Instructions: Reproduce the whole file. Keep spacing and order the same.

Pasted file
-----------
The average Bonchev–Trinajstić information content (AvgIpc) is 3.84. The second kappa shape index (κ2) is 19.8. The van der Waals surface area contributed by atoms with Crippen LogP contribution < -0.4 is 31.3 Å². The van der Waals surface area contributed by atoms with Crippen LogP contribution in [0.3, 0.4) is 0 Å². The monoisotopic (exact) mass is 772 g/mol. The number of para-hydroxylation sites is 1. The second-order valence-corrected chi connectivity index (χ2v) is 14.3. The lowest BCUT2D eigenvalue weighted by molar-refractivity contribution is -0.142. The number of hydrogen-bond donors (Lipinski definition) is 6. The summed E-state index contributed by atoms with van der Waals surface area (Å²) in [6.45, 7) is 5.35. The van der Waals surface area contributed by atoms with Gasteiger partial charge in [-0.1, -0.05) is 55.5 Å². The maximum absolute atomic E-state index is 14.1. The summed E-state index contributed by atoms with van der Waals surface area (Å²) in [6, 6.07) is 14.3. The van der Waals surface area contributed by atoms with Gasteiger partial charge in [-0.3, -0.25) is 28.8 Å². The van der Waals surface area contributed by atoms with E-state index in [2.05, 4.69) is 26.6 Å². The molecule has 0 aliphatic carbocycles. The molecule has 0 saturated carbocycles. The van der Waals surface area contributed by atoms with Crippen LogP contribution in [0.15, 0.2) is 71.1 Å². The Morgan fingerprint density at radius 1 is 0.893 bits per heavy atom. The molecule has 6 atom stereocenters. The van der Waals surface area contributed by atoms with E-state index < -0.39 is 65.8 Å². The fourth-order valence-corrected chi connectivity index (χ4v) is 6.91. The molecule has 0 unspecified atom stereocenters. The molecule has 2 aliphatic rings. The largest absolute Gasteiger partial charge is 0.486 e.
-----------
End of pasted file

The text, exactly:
The average Bonchev–Trinajstić information content (AvgIpc) is 3.84. The second kappa shape index (κ2) is 19.8. The van der Waals surface area contributed by atoms with Crippen LogP contribution < -0.4 is 31.3 Å². The van der Waals surface area contributed by atoms with Crippen LogP contribution in [0.3, 0.4) is 0 Å². The monoisotopic (exact) mass is 772 g/mol. The number of para-hydroxylation sites is 1. The second-order valence-corrected chi connectivity index (χ2v) is 14.3. The lowest BCUT2D eigenvalue weighted by molar-refractivity contribution is -0.142. The number of hydrogen-bond donors (Lipinski definition) is 6. The summed E-state index contributed by atoms with van der Waals surface area (Å²) in [6.45, 7) is 5.35. The van der Waals surface area contributed by atoms with Gasteiger partial charge in [-0.1, -0.05) is 55.5 Å². The maximum absolute atomic E-state index is 14.1. The summed E-state index contributed by atoms with van der Waals surface area (Å²) in [6, 6.07) is 14.3. The van der Waals surface area contributed by atoms with Gasteiger partial charge in [-0.3, -0.25) is 28.8 Å². The van der Waals surface area contributed by atoms with E-state index in [2.05, 4.69) is 26.6 Å². The molecule has 0 aliphatic carbocycles. The molecule has 0 saturated carbocycles. The van der Waals surface area contributed by atoms with Crippen LogP contribution in [0.15, 0.2) is 71.1 Å². The Morgan fingerprint density at radius 1 is 0.893 bits per heavy atom. The molecule has 6 atom stereocenters. The van der Waals surface area contributed by atoms with E-state index < -0.39 is 65.8 Å². The fourth-order valence-corrected chi connectivity index (χ4v) is 6.91. The molecule has 0 unspecified atom stereocenters. The molecule has 2 aliphatic rings. The largest absolute Gasteiger partial charge is 0.486 e.